It feels good to be writing,
a tentative beginning again,
like stepping barefoot into a pebbly-
shored lake, shallow algae-bloom waters
that will clarify as they deepen
until I progress to the level —
mid-thigh — where I can fall
forward through the gentle parting
of a sky-reflecting surface.
All my poems
know they are poems.
Each turn of phrase
is over the shoulder
to make sure I am watching.
Like student drivers,
my poems accelerate in herks and jerks
and stomp too hard on the
Some dogs are dogs
and some dogs are people,
all my poems know they are
“I have a great time at the Library of Congress with the team there that assists me. Without them I’d just be a washing machine walking down the street and falling apart.”
— U.S. Poet Laureate Juan Felipe Herrera, from an interview in The Washington Post published March 2, 2017.
Without my friends, I’d just be
an electric razor sleeping in the sweater drawer
with run-down batteries.
Without my books, I’d just be
a can of beer rolling down the hill
and singing Cluck Old Hen.
Without my bike, I’d just be
a preschooler playing with Legos
and forgetting my password.
Without you, I’d just be
a medieval knight dancing the tango
and ordering à la carte.
our fingers are verses
of a double cinquain separated
between fingertips nearly touching
through the foggy
To begin a poem is a pocketful of worries,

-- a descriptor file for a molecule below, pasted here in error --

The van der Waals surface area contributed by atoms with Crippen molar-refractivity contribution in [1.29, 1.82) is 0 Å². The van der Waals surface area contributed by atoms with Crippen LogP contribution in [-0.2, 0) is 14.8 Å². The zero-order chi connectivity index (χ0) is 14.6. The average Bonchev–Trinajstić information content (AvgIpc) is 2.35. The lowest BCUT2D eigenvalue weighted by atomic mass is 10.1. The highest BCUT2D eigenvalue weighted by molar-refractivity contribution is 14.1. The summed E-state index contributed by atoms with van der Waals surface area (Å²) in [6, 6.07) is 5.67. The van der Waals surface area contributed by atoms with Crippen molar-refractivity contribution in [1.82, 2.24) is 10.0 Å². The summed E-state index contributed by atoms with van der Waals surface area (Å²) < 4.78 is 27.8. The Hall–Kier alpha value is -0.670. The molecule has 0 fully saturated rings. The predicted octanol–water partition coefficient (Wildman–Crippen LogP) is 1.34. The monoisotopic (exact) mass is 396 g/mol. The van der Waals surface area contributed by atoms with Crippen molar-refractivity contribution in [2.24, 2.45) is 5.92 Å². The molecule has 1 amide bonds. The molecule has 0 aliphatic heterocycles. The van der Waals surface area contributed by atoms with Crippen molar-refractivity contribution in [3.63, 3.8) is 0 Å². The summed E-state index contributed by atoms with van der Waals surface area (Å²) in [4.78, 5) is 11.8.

a fingered string of glass beads,
eggs cracked into a mixing bowl,
a leap into darkness
off a cliff of unknown height.
But to end a poem
is to land with a bump,
to crash, to be finally still,
a kind of little death, une petite morte,
and then breathing.
Lovemaking heard through a motel wall
like violin practice of the insane.
Snow-capped mountain like one shoulder
glimpsed when a loose blouse slips
And a thin black bra strap reminds me
of the poem with your second-best panties.
We dress our thoughts in black and white
words as if wearing truer colors would be
admitting too much. Hands that know
their mind, a kind of dumb eloquence.
Reading “A Globe Is Just an Asterisk
and Every Home Should Have an Asterisk,”
by Aimee Nehukumatathil, reminds me,
when she climbs the attic’s pull-down stairs
to find her old globe and then measures
with her fingers the distance to Indian
across the Pacific Ocean, of my own child-
hood globe with John Glenn’s three orbits
marked by a thin red stripe on clear tape
from takeoff to splashdown in the same
vast green sea until the tape peeled off
leaving me feeling small and trouble-prone.
We thought we’d meet on the moon,
vacation on an asteroid, and travel
the globe in our own private jet-cars.
Instead, I am a poet, strictly terrestrial,
gazing at the untenable moon, impossibly
far, signifying everything I could not reach.
I feel like red tape, unstuck, spooling down.
*September 2010, remembering the 1960s.